cat(paste("(C) (cc by-sa) Wouter van Atteveldt, file generated", format(Sys.Date(), format="%B %d %Y")))
Note on the data used in this howto: This data can be downloaded from http://piketty.pse.ens.fr/files/capital21c/en/xls/, but the excel format is a bit difficult to parse at it is meant to be human readable, with multiple header rows etc. For that reason, I've extracted csv files for some interesting tables that I've uploaded to https://github.com/vanatteveldt/learningr/tree/master/data. If you're accessing this tutorial from the githup project, these files should be in your 'data' sub folder automatically.
Merging and transforming data in R
Let's have a closer look at the relation at the accumulation of capital in various countries. In chapter 5, separate values are introduced for private and public capital:
private.capital = read.csv("data/private_capital.csv") public.capital = read.csv("data/public_capital.csv")
Combining data using cbind
First, let's combine the two data sets into a single set.
This is done using
cbind, which binds multiple columns (vectors or data frames) into a single data frame.
It only works if the data is alinged correctly and has the same amount of rows, so first we check this:
nrow(private.capital) nrow(public.capital) table(private.capital$Year == public.capital$Year)
So they both have 41 rows and in all rows the Year variables are identical. Thus, we can use cbind here, omitting the first column of public.capital.
capital = cbind(private.capital, public.capital[-1]) head(capital)
As could be seen in the
head output, the column names are identical for both data sets, which causes a problem.
So, let's prepend the last 10 column names with
public. using the
paste function, which pastes two texts together.
colnames(capital)[11:19] = paste("public", colnames(capital[11:19]), sep=".") head(capital)
/Note that using
merge rather than
cbind would be more natural and would prevent these problems, but it is good to know how cbind and renaming works in any case/
In order to rename variables more easily in a 'manual' fashion, the
rename command from the
plyr package can be used.
Note, if you get an error about missing a package, you can install it using the install.packages function (or you can use the 'Packages' panel in the bottom right in RStudio):
install.packages("plyr") # only needed the first time
Now, we can use
library(plyr) to load the package, and use the rename command:
library(plyr) capital = rename(capital, c("U.K."="UK", "U.S."="US", "public.U.K."="public.UK", "public.U.S."="public.US")) head(capital)
Variables to cases using melt
Now assume that we want to calculate the total capital (private plus public) per country. One way to do that would be to simply sum the relevant parts of the data frame:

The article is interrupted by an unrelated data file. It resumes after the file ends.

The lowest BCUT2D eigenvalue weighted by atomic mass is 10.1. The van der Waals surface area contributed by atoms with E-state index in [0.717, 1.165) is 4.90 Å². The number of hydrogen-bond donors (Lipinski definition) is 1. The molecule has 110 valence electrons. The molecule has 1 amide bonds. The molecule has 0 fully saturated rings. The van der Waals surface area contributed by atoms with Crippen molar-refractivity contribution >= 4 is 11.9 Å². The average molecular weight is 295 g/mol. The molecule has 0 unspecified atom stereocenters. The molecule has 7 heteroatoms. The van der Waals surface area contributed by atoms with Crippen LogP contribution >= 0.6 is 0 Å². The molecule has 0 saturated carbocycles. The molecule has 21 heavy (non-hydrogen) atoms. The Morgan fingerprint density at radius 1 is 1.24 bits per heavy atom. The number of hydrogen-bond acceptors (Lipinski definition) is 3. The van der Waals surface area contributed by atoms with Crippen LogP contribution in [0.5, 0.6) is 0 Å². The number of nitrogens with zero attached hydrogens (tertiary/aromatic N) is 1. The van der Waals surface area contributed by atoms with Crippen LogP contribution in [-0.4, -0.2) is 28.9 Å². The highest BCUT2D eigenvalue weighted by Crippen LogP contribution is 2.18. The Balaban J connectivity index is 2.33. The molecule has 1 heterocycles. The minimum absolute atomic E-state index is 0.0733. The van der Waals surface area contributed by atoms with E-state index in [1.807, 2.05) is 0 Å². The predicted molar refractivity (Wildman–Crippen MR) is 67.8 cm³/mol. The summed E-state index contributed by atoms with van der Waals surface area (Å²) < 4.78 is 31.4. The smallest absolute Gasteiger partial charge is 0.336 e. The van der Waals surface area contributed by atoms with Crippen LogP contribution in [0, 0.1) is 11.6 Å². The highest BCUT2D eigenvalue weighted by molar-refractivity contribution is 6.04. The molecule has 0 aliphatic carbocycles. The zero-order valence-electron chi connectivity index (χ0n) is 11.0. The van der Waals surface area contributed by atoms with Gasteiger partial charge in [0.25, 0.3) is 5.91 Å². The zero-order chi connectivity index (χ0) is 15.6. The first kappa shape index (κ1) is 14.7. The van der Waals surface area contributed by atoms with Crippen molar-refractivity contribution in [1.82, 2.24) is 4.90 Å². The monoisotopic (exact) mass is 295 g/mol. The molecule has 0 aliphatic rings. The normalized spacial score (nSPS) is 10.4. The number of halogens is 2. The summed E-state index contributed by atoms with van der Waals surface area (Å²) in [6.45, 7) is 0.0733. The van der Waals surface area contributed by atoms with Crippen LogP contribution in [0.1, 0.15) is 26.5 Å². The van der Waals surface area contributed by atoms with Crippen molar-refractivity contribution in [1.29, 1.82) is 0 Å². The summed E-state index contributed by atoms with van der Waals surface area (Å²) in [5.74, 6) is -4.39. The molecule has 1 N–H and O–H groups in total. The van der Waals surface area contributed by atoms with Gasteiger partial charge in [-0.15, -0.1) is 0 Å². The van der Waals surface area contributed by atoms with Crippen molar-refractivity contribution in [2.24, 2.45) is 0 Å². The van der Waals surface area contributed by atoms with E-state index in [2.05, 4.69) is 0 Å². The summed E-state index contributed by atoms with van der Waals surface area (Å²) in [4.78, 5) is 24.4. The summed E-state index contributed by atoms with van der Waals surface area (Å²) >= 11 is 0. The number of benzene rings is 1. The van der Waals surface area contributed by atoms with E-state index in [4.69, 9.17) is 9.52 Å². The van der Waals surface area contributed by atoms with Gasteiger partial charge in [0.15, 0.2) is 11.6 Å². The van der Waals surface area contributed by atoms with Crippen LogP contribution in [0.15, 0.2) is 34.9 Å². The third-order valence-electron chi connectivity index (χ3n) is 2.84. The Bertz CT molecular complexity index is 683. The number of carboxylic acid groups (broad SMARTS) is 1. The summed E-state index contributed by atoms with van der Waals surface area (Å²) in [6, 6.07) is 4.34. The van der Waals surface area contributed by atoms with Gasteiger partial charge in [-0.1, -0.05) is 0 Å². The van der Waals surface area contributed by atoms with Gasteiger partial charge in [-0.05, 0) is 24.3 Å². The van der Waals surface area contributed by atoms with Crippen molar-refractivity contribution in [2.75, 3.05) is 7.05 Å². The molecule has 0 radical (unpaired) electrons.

total.capital = capital[, 2:10] + capital[, 11:19] head(total.capital)
However, a more general way that will afford more flexibility later is to first transform both datasets from wide into long formats
(e.g. convert the variables to cases), and then merge the two sets.
reshape2 package has a function
melt that transforms variables to cases based on a list of index variables that identify the cases.
library(reshape2) public.long = melt(public.capital, id.vars="Year") private.long = melt(private.capital, id.vars="Year") head(public.long)
As you can see, we now have one row per year per country.
We can now use
merge to merge the two data frames.
merge merges data on identical column names.
value column is also shared between the data frames,
and we don't want to merge on that column,
we need to specify the
capital = merge(public.long, private.long, by=c("Year", "variable")) head(capital)
So now we have our data ready.
Let's rename the column names to something more sensible, and then compute the total capital.
We also save the file for later use using the
colnames(capital) = c("Year", "Country", "Public", "Private") capital$Total = capital$Private + capital$Public save(capital, file="data/capital.rdata")
Variables to cases
The counterparg of melting is called casting.
dcast function works by using a 'casting formula'
rows ~ columns to specify which variables to place in the rows and columns of the resulting data frame.
d = dcast(capital, Year ~ Country, value.var="Total") head(d)
So now we have a data frame that we can plot, e.g. using a for loop as above.
cast can also work to make aggregate functions.
Suppose we would want to make a plot per decade rather than per year, we first make a new 'decade' value:
capital$Decade = floor(capital$Year / 10) * 10
A good way to check whether a recode such as this succeeded is to tabulate decade and year:
Now, we use the new Decade variable in the casting formula, and specify an aggregation function
d = dcast(capital, Decade ~ Country, value.var="Total", fun.aggregate=mean) head(d)
Aggregate vs. cast
cast, we can also use the
command. Cast and aggregate have slightly different applications. Aggregate allows multiple columns to be aggregated in one command (but all using the same aggregation function), but produces a 'long' data format, whilecast` can only aggregate a single variable, but can directly create a tabular data format.
For example, the following aggregates the public, private and total capital per decade and country:
aggregated = aggregate(capital[c("Public", "Private", "Total")], by=capital[c("Decade", "Country")], FUN=mean) head(aggregated)
by= argument in aggregate needs to be a list or data frame. Since
capital[, "Decade"] returns a vector rather than a data frame, you must use either
capital["Decade"] (ommitting the comma) or
capital[, "Decade", drop=F]. For example, the first attempt below to aggregate the recent values per country fails because of this problem:
aggregated = aggregate(capital["Total"], by=capital[, "Country"], FUN=mean) aggregated = aggregate(capital["Total"], by=capital[, "Country", drop=F], FUN=mean) head(aggregated)